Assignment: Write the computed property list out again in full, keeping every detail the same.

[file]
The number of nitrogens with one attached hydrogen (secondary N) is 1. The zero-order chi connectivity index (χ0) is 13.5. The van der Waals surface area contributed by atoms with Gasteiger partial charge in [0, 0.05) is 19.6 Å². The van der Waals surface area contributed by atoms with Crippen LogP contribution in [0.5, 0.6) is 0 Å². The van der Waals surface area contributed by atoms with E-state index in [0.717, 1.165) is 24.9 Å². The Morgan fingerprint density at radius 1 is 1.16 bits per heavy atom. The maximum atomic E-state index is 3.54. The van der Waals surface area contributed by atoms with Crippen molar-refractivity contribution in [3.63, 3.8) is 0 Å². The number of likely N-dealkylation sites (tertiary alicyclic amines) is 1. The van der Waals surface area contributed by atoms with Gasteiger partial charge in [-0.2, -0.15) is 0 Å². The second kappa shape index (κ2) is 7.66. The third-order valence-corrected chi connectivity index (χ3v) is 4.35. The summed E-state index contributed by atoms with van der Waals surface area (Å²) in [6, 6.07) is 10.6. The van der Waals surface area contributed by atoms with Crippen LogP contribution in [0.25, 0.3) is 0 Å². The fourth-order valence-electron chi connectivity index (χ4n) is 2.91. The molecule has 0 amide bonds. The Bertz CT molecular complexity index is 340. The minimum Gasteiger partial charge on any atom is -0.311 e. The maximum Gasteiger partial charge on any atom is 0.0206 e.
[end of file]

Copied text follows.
The number of nitrogens with one attached hydrogen (secondary N) is 1. The zero-order chi connectivity index (χ0) is 13.5. The van der Waals surface area contributed by atoms with Gasteiger partial charge in [0, 0.05) is 19.6 Å². The van der Waals surface area contributed by atoms with Crippen LogP contribution in [0.5, 0.6) is 0 Å². The van der Waals surface area contributed by atoms with E-state index in [0.717, 1.165) is 24.9 Å². The Morgan fingerprint density at radius 1 is 1.16 bits per heavy atom. The maximum atomic E-state index is 3.54. The van der Waals surface area contributed by atoms with Crippen molar-refractivity contribution in [3.63, 3.8) is 0 Å². The number of likely N-dealkylation sites (tertiary alicyclic amines) is 1. The van der Waals surface area contributed by atoms with Gasteiger partial charge in [-0.2, -0.15) is 0 Å². The second kappa shape index (κ2) is 7.66. The third-order valence-corrected chi connectivity index (χ3v) is 4.35. The summed E-state index contributed by atoms with van der Waals surface area (Å²) in [6, 6.07) is 10.6. The van der Waals surface area contributed by atoms with Crippen LogP contribution in [0.25, 0.3) is 0 Å². The fourth-order valence-electron chi connectivity index (χ4n) is 2.91. The molecule has 0 amide bonds. The Bertz CT molecular complexity index is 340. The minimum Gasteiger partial charge on any atom is -0.311 e. The maximum Gasteiger partial charge on any atom is 0.0206 e.